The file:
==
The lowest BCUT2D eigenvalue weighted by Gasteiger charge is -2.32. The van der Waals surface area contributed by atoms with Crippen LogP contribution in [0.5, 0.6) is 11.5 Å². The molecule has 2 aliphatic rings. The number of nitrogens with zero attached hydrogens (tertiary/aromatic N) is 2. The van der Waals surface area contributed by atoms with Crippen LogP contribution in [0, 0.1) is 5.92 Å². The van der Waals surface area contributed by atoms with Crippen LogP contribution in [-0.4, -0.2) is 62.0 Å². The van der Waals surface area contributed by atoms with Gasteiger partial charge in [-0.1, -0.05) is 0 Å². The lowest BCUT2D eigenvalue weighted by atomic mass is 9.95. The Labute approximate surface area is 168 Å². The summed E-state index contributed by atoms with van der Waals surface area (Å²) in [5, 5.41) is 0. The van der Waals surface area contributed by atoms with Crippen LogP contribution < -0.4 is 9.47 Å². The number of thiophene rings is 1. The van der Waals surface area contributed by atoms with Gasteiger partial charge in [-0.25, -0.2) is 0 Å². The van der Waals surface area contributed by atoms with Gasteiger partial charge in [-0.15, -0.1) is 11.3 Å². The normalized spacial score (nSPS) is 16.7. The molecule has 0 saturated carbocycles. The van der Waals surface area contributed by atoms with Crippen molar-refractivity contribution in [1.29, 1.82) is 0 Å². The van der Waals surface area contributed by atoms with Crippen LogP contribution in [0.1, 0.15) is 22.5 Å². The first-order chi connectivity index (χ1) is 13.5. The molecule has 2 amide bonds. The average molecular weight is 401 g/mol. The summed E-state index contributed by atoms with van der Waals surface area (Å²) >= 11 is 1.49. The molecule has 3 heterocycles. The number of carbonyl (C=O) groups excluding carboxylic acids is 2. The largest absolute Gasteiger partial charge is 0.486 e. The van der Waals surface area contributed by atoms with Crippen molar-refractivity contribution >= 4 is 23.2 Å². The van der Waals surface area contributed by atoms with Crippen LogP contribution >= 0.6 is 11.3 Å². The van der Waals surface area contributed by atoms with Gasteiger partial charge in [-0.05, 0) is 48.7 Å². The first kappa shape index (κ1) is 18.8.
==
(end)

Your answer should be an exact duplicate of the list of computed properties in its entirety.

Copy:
The lowest BCUT2D eigenvalue weighted by Gasteiger charge is -2.32. The van der Waals surface area contributed by atoms with Crippen LogP contribution in [0.5, 0.6) is 11.5 Å². The molecule has 2 aliphatic rings. The number of nitrogens with zero attached hydrogens (tertiary/aromatic N) is 2. The van der Waals surface area contributed by atoms with Crippen LogP contribution in [0, 0.1) is 5.92 Å². The van der Waals surface area contributed by atoms with Crippen LogP contribution in [-0.4, -0.2) is 62.0 Å². The van der Waals surface area contributed by atoms with Gasteiger partial charge in [-0.1, -0.05) is 0 Å². The lowest BCUT2D eigenvalue weighted by atomic mass is 9.95. The Labute approximate surface area is 168 Å². The summed E-state index contributed by atoms with van der Waals surface area (Å²) in [5, 5.41) is 0. The van der Waals surface area contributed by atoms with Crippen LogP contribution < -0.4 is 9.47 Å². The number of thiophene rings is 1. The van der Waals surface area contributed by atoms with Gasteiger partial charge in [-0.25, -0.2) is 0 Å². The van der Waals surface area contributed by atoms with Gasteiger partial charge in [-0.15, -0.1) is 11.3 Å². The normalized spacial score (nSPS) is 16.7. The molecule has 0 saturated carbocycles. The van der Waals surface area contributed by atoms with Crippen molar-refractivity contribution in [1.29, 1.82) is 0 Å². The van der Waals surface area contributed by atoms with Crippen LogP contribution in [0.1, 0.15) is 22.5 Å². The first-order chi connectivity index (χ1) is 13.5. The molecule has 2 amide bonds. The average molecular weight is 401 g/mol. The summed E-state index contributed by atoms with van der Waals surface area (Å²) >= 11 is 1.49. The molecule has 3 heterocycles. The number of carbonyl (C=O) groups excluding carboxylic acids is 2. The largest absolute Gasteiger partial charge is 0.486 e. The van der Waals surface area contributed by atoms with Crippen molar-refractivity contribution >= 4 is 23.2 Å². The van der Waals surface area contributed by atoms with Crippen LogP contribution >= 0.6 is 11.3 Å². The van der Waals surface area contributed by atoms with Gasteiger partial charge in [-0.05, 0) is 48.7 Å². The first kappa shape index (κ1) is 18.8.